In one embodiment of the invention, the plurality of links 220 includes a first link for carrying the clock signal, a subplurality of links for testing the setup time, and another subplurality of links for testing the hold time. Manufacturers can use this embodiment to very rapidly test setup and hold times of chips coming off of a production line by replacing in rapid succession a tested second chip 230 with a second chip 230 to be tested.

In another embodiment of the invention, the plurality of links 220 includes a first link for carrying the clock signal, a subplurality of links for testing a plurality of setup times, and a subplurality of links for testing a plurality of hold times. Having multiple links of different durations for testing setup time and multiple links of different durations for testing hold time adds granularity to the measurement of setup and hold times. This embodiment can be used to further test chips that failed to meet setup and/or hold time specifications. Beyond knowing whether a chip failed setup and hold specifications, a chip manufacturer may be interested in knowing how close a chip came to passing setup and hold time specifications. For example, the required specification for a given chip may be a setup time of 0.97 nanoseconds. If the chip passes testing with links having durations for testing setup times of at least 1.00 nanosecond, but fails testing with links having durations for testing setup times of less than 0.99 nanoseconds, then the manufacturer realizes not only that the particular chip failed to meet the required specification, but also realizes how much more improvement is required in the manufacturing process. Further, because this embodiment includes multiple lengths, chips of varying setup and hold times can be tested. Alternatively, for a chip meeting setup and hold specifications, this embodiment may also measure how much the chip exceeds setup and hold time specifications. Manufacturers can also gain some idea of the yield distribution of a given batch of chips under test. A given batch of chips under test may follow a Gaussian distribution of performance, where most chips have an average performance, and some chips perform very well or very badly; testing may define a shape of this Gaussian distribution. This embodiment also allows use of the same circuit board 130 to test different chips with different setup and hold times.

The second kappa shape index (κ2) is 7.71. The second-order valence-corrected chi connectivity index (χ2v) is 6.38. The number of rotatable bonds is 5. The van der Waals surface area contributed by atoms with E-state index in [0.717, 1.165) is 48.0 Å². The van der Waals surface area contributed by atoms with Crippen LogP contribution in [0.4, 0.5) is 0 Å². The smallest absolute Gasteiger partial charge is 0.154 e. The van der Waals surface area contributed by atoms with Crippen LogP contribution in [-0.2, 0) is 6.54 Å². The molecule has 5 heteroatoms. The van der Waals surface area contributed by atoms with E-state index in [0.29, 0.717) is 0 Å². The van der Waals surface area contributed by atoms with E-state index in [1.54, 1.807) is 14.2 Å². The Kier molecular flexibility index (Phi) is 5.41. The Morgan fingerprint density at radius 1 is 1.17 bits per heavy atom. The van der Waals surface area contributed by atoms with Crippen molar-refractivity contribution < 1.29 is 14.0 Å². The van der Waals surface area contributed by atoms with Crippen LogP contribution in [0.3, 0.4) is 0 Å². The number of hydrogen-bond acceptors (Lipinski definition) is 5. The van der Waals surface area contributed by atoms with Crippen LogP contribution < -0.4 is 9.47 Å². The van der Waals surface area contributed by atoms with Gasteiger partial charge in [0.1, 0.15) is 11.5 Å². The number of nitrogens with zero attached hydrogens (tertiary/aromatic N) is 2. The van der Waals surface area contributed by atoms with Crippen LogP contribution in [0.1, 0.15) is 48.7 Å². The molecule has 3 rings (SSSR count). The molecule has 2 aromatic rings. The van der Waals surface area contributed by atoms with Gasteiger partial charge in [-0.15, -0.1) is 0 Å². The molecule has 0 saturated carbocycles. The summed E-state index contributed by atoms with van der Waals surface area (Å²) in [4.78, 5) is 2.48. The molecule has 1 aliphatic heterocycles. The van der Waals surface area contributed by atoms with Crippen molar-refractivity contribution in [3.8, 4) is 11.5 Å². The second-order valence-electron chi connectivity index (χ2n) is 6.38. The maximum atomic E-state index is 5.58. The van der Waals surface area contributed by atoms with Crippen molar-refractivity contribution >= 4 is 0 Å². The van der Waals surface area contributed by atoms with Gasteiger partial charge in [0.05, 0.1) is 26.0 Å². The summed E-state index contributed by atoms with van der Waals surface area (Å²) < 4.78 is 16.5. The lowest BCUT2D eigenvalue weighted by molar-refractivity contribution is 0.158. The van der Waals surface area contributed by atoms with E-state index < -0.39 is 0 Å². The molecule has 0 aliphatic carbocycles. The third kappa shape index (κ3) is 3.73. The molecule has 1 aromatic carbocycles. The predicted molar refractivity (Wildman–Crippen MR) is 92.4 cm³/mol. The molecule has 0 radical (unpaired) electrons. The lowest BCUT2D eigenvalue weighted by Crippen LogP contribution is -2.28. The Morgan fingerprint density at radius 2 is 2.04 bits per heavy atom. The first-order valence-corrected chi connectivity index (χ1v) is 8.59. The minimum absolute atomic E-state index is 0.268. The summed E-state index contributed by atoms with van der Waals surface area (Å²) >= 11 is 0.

A method according to the present invention sends a clock signal from a first chip 210 to a second chip 230 through a first link of a plurality of links 220. Data are sent from the first chip 210 to the second chip 230 through a second link of the plurality of links 220. The second duration relative to the first duration determines a tested value of a setup time and/or a hold time. It can then be determined the second chip meets the required setup and/or hold time specifications.

While various embodiments of the present invention have been illustrated herein in detail, it should be apparent that modifications and adaptations to those embodiments may occur to those skilled in the art without departing from the scope of the present invention as set forth in the following claims.

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Referenced by
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US7464106 *Jan 13, 2006Dec 9, 2008Netezza CorporationOptimized database appliance
US7921130 *Oct 15, 2008Apr 5, 2011Netezza CorporationOptimized database appliance
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Classifications
U.S. Classification716/113, 327/99, 702/117, 716/111, 716/136
International ClassificationG01R31/319, G01R31/3193
Cooperative ClassificationG01R31/31922, G01R31/2891, G01R31/31937
European ClassificationG01R31/319S2, G01R31/28G5D, G01R31/3193T
Legal Events
DateCodeEventDescription
Jun 18, 2014FPAYFee payment
Year of fee payment: 12
Jun 16, 2010FPAYFee payment
Year of fee payment: 8
Jun 16, 2006FPAYFee payment
Year of fee payment: 4
Apr 18, 2000ASAssignment
Owner name: SUN MICROSYSTEMS, INC., CALIFORNIA
Free format text: ASSIGNMENT OF ASSIGNORS INTEREST;ASSIGNOR:SMITH, BRIAN L.;REEL/FRAME:010755/0696
Effective date: 20000414
Owner name: SUN MICROSYSTEMS, INC. 901 SAN ANTONIO ROAD PALO A